HM Revenue and Customs (HMRC) has paid back over £900m in overpaid taxes on pension withdrawals since 2015, according to new figures published today (3 November).
The figures revealed that since pension freedoms were introduced in 2015, approximately £925m has been repaid to people who made withdrawals from their defined contribution (DC) pensions.
Under current HMRC guidance, tax is deducted whenever a withdrawal from a DC pension at the normal rate of tax.
However, due to the use of an emergency tax rate used in case an individual made numerous withdrawals, consequently putting them into a higher tax bracket, forcing them to fill out numerous forms.
In the last three months, it is estimated that nearly 10,000 people filled in forms to claims and were refunded around £33m.
However, according to consultancy Lane Clark & Peacock (LCP), the £925m figure is most likely an underestimate of the amount that has been repaid, since many savers may not have filled out a form to claim the repaid tax, or would have waited until they filed a tax return.
LCP partner Sir Steve Webb said: "It remains a quiet scandal that tens of thousands of people every year have to fill out forms to get tax back from HMRC which they never should have had to pay in the first place.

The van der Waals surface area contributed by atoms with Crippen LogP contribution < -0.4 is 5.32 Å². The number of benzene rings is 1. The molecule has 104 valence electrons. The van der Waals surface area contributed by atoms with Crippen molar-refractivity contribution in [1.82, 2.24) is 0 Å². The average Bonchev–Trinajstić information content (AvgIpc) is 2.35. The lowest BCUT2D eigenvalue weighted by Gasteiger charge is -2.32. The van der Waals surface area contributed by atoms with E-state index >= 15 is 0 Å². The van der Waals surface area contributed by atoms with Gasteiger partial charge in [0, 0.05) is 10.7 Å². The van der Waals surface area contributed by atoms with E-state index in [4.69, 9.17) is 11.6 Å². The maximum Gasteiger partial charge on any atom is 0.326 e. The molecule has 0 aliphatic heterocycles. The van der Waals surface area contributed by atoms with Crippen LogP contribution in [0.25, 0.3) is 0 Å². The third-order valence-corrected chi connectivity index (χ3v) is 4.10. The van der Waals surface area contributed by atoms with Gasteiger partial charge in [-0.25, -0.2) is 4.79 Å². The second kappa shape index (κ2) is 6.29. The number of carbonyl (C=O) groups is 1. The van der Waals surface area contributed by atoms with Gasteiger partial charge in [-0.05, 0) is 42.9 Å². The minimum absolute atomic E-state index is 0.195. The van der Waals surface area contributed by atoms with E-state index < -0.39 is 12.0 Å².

"It may be convenient for HMRC to overtax people and then force them to fill in forms to get their money back, but it is hardly putting the customer first. A much simpler system would be for tax to be deducted at the basic rate with adjustments for those who may pay tax at a different rate, including through the annual tax return process.
"It is time for this scandal to end."
AJ Bell head of retirement policy Tom Selby added: "Millions of savers who have accessed their retirement pot in line with the rules rightly expect the government to take the correct amount of tax from their withdrawal.
"However, HMRC's approach to the taxation of pensions withdrawals continues to be a quiet scandal that risks exacerbating the cost of living crisis for tens of thousands of savers. As inflation tightens its grip on UK households, forcing many to turn to their retirement pots to make ends meet, the problem will likely get worse over the next 12 months."